The February Employment Situation

Was in line with consensus. [0] WSJ RealTime Economics provides a survey of assessments [1].


Figure 1: Nonfarm payroll employment, seasonally adjusted, various releases. NBER defined recession dates shaded gray (assuming recession has not ended by 2009M03). Source: BLS, employment situation, various releases, and St. Louis Fed FRED II.

Aggregate hours worked continue to decline at a faster pace than employment; they are now 5.6% below 07M12, as compared to 3.2% for employment (in log terms).

Figure 2: Log Nonfarm payroll aggregate weekly hours (blue), and Log Nonfarm payroll employment (red), seasonally adjusted, normalized to 0 in 2007M12. NBER defined recession dates shaded gray (assuming recession has not ended by 2009M03). Source: BLS, employment situation, February release, via St. Louis Fed FRED II, and author’s calculations.

Discussion of the results from the household survey (not pretty either!) at RTE.

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12 thoughts on “The February Employment Situation

  1. GK

    Why are you not including November in Figure 1?
    I still say 131M jobs will be the bottom in jobs. 2.7M more to go.

  2. calmo

    But GK, the rationale for your numbers?…for those of us who have not yet recognized your competitive stature with Madam Sousa and her prognostications. For the curious…to hell with the gamblers. Sousa has been soakin us for years, treatin us like children, you know?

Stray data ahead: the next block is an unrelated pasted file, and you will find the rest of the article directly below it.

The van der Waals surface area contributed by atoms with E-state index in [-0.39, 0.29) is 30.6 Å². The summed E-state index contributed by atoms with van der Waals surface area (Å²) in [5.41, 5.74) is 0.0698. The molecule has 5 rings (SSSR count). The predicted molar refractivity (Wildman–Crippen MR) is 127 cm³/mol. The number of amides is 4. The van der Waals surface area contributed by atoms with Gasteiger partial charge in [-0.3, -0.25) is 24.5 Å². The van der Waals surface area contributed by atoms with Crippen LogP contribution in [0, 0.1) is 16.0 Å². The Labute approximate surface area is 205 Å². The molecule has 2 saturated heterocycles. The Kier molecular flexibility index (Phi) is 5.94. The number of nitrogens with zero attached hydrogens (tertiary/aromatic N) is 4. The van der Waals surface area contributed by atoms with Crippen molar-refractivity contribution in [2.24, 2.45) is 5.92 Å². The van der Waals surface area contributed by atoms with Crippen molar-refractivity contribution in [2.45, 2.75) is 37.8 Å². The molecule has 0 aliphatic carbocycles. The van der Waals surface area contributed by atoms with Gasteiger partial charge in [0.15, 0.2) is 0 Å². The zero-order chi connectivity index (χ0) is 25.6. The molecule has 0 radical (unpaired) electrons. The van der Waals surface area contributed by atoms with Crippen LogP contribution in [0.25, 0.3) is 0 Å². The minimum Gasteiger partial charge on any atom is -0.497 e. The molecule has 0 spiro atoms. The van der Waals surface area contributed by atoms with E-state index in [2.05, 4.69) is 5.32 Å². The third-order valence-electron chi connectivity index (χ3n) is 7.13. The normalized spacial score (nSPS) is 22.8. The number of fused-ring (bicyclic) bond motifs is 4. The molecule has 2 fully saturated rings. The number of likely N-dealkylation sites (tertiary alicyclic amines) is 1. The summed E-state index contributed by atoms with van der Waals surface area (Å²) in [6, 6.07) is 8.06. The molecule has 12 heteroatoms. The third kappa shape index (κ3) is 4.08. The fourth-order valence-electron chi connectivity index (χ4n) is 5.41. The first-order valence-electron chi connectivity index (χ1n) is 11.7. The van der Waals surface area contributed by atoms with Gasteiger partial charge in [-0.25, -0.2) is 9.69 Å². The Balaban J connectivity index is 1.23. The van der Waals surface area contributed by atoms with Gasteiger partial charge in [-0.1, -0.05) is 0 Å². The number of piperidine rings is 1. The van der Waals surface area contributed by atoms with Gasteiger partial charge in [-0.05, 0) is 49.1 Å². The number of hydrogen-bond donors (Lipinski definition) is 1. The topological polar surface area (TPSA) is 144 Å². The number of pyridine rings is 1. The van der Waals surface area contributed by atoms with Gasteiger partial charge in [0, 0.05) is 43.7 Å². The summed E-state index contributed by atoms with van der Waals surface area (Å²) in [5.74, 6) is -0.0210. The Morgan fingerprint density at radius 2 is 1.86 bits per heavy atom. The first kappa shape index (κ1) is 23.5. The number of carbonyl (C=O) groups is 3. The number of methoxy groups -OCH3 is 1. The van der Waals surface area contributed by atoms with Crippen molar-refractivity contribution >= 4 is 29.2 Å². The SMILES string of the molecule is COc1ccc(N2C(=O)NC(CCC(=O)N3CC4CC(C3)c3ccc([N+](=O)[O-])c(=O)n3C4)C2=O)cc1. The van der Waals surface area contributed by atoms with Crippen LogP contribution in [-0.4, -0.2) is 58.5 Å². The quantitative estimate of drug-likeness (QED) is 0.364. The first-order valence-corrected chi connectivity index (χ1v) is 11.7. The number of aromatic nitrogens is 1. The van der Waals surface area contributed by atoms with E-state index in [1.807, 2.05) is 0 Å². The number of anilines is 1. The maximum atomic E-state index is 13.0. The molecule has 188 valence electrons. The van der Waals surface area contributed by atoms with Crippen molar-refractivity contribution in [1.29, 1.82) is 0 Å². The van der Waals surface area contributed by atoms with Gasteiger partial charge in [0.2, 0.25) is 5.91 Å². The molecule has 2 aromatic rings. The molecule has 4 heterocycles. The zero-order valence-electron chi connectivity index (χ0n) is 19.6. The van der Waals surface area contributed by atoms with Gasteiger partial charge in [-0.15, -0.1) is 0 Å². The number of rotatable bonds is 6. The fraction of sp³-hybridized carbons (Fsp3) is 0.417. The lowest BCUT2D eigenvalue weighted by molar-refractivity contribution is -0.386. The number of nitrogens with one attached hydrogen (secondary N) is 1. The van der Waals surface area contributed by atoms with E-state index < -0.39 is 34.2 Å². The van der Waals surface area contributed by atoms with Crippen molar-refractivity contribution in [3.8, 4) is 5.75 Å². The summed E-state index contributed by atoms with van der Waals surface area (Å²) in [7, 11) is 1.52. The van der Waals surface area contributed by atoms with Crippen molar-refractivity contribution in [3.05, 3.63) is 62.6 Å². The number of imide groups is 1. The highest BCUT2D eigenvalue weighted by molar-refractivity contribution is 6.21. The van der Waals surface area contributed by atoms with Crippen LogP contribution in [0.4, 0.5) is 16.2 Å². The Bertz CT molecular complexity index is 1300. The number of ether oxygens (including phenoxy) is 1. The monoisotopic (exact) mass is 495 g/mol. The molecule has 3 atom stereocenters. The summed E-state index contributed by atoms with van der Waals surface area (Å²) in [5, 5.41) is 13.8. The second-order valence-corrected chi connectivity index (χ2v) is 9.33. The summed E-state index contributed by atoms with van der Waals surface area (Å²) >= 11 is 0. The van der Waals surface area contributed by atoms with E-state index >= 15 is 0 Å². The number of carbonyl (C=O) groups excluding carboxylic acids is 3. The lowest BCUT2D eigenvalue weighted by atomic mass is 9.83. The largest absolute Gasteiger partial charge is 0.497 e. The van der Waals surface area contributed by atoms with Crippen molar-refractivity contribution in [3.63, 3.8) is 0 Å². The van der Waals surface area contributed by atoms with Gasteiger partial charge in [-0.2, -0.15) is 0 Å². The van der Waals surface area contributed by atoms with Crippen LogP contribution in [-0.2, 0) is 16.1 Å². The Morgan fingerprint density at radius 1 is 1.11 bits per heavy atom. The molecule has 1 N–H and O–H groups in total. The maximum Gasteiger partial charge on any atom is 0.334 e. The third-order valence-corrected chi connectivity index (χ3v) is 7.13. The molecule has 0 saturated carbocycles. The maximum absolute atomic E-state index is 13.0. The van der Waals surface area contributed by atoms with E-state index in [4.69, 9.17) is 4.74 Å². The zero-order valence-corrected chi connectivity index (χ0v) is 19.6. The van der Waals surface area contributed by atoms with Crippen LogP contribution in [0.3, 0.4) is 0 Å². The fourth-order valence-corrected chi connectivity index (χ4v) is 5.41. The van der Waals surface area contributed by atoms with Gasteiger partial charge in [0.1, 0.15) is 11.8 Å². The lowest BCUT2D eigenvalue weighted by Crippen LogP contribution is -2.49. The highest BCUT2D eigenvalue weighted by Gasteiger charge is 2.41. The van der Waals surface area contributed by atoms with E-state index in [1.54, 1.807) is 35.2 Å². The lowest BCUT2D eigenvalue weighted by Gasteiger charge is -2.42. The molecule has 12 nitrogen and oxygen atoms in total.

CR has a close look at the part-timers and mo.
    I continue to put the data, esp the labor data, under the shadow of the purported 12M “illegal aliens”.
    I can even be distracted by considering all that RE manpower now available for real work…as soon as their dwindling savings make it imperative.

  3. GK

    Yawn…. why do I have to give a rationale? Where is your counter-prediction? Instead, you put forth cryptic babbling. What value does your existence provide?
    Put up or shut up.

  4. Menzie Chinn

    I think that for comments to be useful for a wider audience, it would be useful for people to aim to provide an explanation for their conclusions and/or predictions. Courtesy and clarity, I think, would enhance the exchanges.

  5. calmo

    Danke schon Herr merill lunch
    und GK und Menzie.
    You B right: I can learn this civility and courtesy, possibly even der deutche.
    I have no alternative guesses, not even a bs estimate, GK. Most of it is that I would rather look at the calculation, –the work, the thinking that went into whatever the “prediction” number is.
    I even prefer the wrong number, if the work just demands your attention and respect. The right number could just B lucky. Anso the next time, you rely on the same lucky circumstances and get disappointed twice: the result is wrong and worse, you have grounds to improve your performance next time other than luck.